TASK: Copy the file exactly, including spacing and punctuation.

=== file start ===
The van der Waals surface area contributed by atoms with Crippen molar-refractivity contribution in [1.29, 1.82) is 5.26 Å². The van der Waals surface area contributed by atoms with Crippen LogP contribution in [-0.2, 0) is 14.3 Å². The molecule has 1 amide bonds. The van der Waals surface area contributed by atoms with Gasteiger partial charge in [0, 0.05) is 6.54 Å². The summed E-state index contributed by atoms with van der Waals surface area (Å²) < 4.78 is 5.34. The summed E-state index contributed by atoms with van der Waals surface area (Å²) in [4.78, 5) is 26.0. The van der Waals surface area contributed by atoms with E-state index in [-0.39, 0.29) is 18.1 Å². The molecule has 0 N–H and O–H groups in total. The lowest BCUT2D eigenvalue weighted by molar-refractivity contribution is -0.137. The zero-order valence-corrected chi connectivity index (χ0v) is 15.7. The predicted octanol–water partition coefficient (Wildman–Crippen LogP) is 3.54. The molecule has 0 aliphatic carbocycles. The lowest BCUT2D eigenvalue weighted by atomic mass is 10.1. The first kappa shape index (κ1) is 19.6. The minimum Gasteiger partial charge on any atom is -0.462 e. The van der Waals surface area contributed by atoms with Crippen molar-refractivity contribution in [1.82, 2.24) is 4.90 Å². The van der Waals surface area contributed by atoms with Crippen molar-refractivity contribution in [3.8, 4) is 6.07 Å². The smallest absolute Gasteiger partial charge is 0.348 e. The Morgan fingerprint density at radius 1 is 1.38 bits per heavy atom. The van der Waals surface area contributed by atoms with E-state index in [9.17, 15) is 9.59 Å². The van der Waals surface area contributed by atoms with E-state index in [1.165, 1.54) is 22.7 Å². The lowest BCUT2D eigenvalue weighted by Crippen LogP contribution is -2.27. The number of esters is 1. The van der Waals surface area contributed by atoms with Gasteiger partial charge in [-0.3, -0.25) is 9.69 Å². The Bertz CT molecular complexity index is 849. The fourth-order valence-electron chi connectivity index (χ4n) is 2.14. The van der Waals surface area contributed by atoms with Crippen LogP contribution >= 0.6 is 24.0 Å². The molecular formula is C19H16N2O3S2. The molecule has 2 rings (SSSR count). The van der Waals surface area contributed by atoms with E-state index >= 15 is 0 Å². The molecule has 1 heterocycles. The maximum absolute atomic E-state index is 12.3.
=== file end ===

The van der Waals surface area contributed by atoms with Crippen molar-refractivity contribution in [1.29, 1.82) is 5.26 Å². The van der Waals surface area contributed by atoms with Crippen LogP contribution in [-0.2, 0) is 14.3 Å². The molecule has 1 amide bonds. The van der Waals surface area contributed by atoms with Gasteiger partial charge in [0, 0.05) is 6.54 Å². The summed E-state index contributed by atoms with van der Waals surface area (Å²) < 4.78 is 5.34. The summed E-state index contributed by atoms with van der Waals surface area (Å²) in [4.78, 5) is 26.0. The van der Waals surface area contributed by atoms with E-state index in [-0.39, 0.29) is 18.1 Å². The molecule has 0 N–H and O–H groups in total. The lowest BCUT2D eigenvalue weighted by molar-refractivity contribution is -0.137. The zero-order valence-corrected chi connectivity index (χ0v) is 15.7. The predicted octanol–water partition coefficient (Wildman–Crippen LogP) is 3.54. The molecule has 0 aliphatic carbocycles. The lowest BCUT2D eigenvalue weighted by atomic mass is 10.1. The first kappa shape index (κ1) is 19.6. The minimum Gasteiger partial charge on any atom is -0.462 e. The van der Waals surface area contributed by atoms with Crippen molar-refractivity contribution in [1.82, 2.24) is 4.90 Å². The van der Waals surface area contributed by atoms with Crippen molar-refractivity contribution in [3.8, 4) is 6.07 Å². The smallest absolute Gasteiger partial charge is 0.348 e. The Morgan fingerprint density at radius 1 is 1.38 bits per heavy atom. The van der Waals surface area contributed by atoms with E-state index in [9.17, 15) is 9.59 Å². The van der Waals surface area contributed by atoms with E-state index in [1.165, 1.54) is 22.7 Å². The lowest BCUT2D eigenvalue weighted by Crippen LogP contribution is -2.27. The number of esters is 1. The van der Waals surface area contributed by atoms with Gasteiger partial charge in [-0.3, -0.25) is 9.69 Å². The Bertz CT molecular complexity index is 849. The fourth-order valence-electron chi connectivity index (χ4n) is 2.14. The van der Waals surface area contributed by atoms with Crippen LogP contribution >= 0.6 is 24.0 Å². The molecular formula is C19H16N2O3S2. The molecule has 2 rings (SSSR count). The van der Waals surface area contributed by atoms with E-state index >= 15 is 0 Å². The molecule has 1 heterocycles. The maximum absolute atomic E-state index is 12.3.